The government hasn't lost sight of its plans to merge the SME and expenditure credit regimes for R&D. That is still (lightly) pencilled in for April 2024, and we can expect draft legislation over the summer.
In addition to previously announced relaxations / higher limits for the tax-advantaged Company Share Option Plan (more commonly known as CSOP), some further welcome improvements were announced today to CSOP's more-generous younger sibling the Enterprise Management Incentives regime. None of these changes are earth shattering, but by removing a few conditions and time limits that were unnecessarily tight the government has made real improvements that will make these incentives easier to access. And most of these changes come in from April 2023.
A call for evidence has also been announced on the SIP and SAYE rules for non-discretionary share plans. All of the tax-favoured share incentive regimes have - to some extent - stagnated for years now, so this renewed interest seems positive.
First trailed in the infamous Kwarteng budget, the plan now is to identify 12 investment zones which will benefit from a package of tax reliefs including relief from business rates, employer's NICs, stamp duty land tax, and reliefs for capital investment. There will be a bid process to identify the lucky sites, across the whole UK.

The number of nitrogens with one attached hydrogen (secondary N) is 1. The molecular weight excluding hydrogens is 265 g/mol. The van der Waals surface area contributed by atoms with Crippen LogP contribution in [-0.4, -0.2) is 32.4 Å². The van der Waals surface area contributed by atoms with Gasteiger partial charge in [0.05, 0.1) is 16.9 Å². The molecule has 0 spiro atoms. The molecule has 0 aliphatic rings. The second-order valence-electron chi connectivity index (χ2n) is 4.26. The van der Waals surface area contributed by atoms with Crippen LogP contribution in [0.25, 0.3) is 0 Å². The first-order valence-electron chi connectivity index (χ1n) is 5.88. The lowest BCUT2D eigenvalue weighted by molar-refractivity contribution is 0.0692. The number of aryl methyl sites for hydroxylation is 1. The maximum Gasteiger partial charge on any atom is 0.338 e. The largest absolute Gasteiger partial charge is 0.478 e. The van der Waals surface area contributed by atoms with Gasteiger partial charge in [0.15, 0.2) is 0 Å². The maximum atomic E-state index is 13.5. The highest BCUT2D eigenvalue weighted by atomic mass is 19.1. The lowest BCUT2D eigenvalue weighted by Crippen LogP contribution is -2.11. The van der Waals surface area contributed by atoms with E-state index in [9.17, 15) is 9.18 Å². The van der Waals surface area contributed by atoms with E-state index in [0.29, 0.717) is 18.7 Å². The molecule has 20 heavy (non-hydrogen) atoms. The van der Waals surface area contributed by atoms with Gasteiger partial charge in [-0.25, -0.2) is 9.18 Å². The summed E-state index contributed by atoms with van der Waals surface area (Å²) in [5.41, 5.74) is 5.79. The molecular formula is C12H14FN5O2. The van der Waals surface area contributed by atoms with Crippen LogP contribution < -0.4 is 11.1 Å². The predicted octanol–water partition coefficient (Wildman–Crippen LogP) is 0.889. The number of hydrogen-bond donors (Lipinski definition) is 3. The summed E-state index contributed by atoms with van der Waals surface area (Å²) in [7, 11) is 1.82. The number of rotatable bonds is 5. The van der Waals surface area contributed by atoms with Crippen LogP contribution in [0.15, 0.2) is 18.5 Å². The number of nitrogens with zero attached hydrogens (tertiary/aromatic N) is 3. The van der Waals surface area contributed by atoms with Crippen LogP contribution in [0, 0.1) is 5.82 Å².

Pensions Tax Changes
These also got some serious headlines when they were leaked yesterday. The key points are that:
- the lifetime allowance has been abolished
- annual allowances have been increased from £40k to £60k
- the tapering of the annual allowance for ultra-high earners has been eased somewhat
The lifetime allowance was always capable of having arbitrary effects so its abolition is welcome. But combining it with an increase to annual allowances looks like a substantial giveaway to a narrow (and surely grateful!) slice of the workforce. The intention seems to be to remove disincentives to work which hit some older, higher-earning individuals. However it's not immediately obvious that flinging money at that same group will keep them working for many years. It seems equally plausible that it's a very expensive way to entice people to work a couple more years before they retire in a much more comfortable fashion thanks to Mr Hunt's generosity.
(Image generated using midjourney.com)